The chairman of a body representing the rights of Commoners in the New Forest has claimed that an increase in the number of cyclists there is posing a danger to pedestrians and livestock.
Dr Graham Ferris, chairman of the New Forest Commoners’ Defence Association (NFCDA), established in 1909 “in response to the increasing conflict between the spreading urban populations around the New Forest’s fringes and the commoners’ animals,” insists that a rise in the number of people riding bikes there poses a risk to people and animals.
However, official statistics show that it is motor vehicles, not cyclists, that are responsible for the deaths of dozens of ponies in the National Park each year.
road.cc has discovered that while Dr Ferris is critical of bike riders over the alleged threat they pose to animals and the “much vaunted tranquillity of the Forest” apparently he does not feel the same way about hunting with hounds – he is joint honorary secretary of the New Forest Hounds Hunt Club, which supports a repeal of the Hunting Act.
Although he doesn’t give specific examples of any incidents that may have happened, among the general issues he highlights is an increase in the number of mass rides on the New Forest’s roads; several of the events in the Wiggle Super Series, for instance, are held in the area.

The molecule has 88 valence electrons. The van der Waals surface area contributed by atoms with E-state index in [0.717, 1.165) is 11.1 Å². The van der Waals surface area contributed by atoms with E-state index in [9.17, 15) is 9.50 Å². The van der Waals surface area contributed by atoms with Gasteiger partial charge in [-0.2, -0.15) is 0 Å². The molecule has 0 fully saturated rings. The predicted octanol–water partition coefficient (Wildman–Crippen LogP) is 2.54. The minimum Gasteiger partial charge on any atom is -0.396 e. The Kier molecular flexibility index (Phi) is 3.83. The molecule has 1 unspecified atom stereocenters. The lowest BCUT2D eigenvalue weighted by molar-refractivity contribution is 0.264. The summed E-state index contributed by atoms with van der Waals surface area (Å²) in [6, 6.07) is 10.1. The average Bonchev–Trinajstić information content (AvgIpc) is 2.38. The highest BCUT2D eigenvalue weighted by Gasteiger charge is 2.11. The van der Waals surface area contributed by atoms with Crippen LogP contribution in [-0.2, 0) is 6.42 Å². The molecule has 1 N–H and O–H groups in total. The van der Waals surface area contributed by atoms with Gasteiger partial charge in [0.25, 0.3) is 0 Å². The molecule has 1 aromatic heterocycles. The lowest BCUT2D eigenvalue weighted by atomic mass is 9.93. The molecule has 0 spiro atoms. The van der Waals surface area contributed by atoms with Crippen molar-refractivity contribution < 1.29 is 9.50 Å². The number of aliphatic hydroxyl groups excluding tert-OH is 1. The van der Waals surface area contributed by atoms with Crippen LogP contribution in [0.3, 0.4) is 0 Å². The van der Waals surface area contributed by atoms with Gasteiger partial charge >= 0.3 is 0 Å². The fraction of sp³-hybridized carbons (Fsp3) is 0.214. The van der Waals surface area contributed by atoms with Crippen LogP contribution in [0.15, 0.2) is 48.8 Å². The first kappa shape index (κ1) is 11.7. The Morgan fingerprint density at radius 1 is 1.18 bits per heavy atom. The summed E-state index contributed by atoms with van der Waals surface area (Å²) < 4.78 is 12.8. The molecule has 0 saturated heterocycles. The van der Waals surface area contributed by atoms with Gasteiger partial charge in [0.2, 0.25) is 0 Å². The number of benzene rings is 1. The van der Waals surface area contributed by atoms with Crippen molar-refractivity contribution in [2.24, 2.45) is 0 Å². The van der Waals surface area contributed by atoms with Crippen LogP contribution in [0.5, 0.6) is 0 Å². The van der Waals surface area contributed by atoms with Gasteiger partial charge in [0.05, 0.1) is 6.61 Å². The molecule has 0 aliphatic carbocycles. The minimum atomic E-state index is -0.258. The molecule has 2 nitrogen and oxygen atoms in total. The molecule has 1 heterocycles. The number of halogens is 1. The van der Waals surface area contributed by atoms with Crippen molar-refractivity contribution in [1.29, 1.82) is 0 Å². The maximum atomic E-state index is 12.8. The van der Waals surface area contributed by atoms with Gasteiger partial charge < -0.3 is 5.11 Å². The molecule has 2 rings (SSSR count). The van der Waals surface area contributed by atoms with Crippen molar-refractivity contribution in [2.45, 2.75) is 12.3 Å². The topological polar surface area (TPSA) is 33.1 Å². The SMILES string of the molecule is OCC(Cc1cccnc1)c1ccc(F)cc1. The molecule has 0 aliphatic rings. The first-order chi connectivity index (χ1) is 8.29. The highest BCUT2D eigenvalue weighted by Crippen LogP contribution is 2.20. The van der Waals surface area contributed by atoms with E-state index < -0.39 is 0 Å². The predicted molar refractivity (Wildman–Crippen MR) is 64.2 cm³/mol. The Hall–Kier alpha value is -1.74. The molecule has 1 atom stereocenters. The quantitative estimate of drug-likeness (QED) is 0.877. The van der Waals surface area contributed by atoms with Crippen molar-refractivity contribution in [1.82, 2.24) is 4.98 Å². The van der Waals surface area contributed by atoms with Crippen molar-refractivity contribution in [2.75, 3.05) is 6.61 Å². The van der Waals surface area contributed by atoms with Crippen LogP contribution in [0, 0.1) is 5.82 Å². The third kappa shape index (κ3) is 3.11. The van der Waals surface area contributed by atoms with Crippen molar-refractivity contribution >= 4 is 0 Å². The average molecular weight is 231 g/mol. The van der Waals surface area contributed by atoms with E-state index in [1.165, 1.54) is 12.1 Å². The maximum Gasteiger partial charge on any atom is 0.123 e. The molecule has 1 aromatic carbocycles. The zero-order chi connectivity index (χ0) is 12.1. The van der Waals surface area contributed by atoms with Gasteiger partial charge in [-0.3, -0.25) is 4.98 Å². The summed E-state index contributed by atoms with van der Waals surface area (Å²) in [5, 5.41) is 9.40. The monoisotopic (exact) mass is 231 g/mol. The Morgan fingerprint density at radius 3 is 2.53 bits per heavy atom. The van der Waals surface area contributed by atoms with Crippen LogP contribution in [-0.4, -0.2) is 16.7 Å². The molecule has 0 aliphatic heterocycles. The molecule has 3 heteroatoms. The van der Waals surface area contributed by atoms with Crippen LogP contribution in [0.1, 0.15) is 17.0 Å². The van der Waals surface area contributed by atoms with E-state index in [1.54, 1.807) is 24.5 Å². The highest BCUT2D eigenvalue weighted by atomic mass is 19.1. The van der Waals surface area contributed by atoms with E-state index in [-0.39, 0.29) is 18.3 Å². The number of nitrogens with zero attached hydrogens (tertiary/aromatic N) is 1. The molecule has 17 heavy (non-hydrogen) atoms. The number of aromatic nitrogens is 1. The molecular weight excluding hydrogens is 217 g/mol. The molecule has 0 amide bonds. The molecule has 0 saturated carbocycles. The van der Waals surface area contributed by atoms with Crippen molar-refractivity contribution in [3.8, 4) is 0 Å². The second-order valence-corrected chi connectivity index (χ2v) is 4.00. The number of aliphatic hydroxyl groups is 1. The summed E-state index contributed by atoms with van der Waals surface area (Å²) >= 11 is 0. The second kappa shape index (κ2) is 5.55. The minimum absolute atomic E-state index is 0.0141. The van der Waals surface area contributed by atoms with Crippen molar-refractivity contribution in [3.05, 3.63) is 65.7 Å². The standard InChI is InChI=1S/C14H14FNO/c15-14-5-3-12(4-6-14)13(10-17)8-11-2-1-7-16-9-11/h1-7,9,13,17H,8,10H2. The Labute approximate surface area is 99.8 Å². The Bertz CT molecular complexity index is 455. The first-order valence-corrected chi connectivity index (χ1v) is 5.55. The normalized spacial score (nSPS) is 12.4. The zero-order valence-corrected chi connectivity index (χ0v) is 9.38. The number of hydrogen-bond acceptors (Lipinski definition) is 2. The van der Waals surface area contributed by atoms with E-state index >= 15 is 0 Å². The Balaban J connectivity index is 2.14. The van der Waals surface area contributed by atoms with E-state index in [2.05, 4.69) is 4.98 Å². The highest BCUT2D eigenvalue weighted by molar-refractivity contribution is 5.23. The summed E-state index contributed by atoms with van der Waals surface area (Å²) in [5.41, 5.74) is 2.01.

According to the Southern Daily Echo, the matter was raised by Dr Ferris at a monthly meeting of the Verderers’ Court in Lyndhurst.
Established in medieval times to regulate matters relating to the New Forest, the Verderers’ Court was reconstituted by an Act of Parliament in 1877 to represent the interests of the commoners rather than the Crown.
Nowadays, it has a statutory duty to take the area’s designation in 2005 as a National Park into consideration when making any decisions that affect it.
On the cycling section of its website, the New Forest National Park Authority says “You are welcome to cycle on public roads, byways open to all traffic, public bridleways, restricted bridleways, and dedicated cycle routes. You are not permitted to ride over the Open Forest, or on Forestry Commission tracks which are not dedicated cycle routes. Cycling on public footpaths is also not permitted.”
The National Park’s boundaries roughly correspond to the area of heathland and woodland within which some 500 commoners are entitled to graze livestock including cattle, donkeys, pigs, sheep and, most famously, ponies.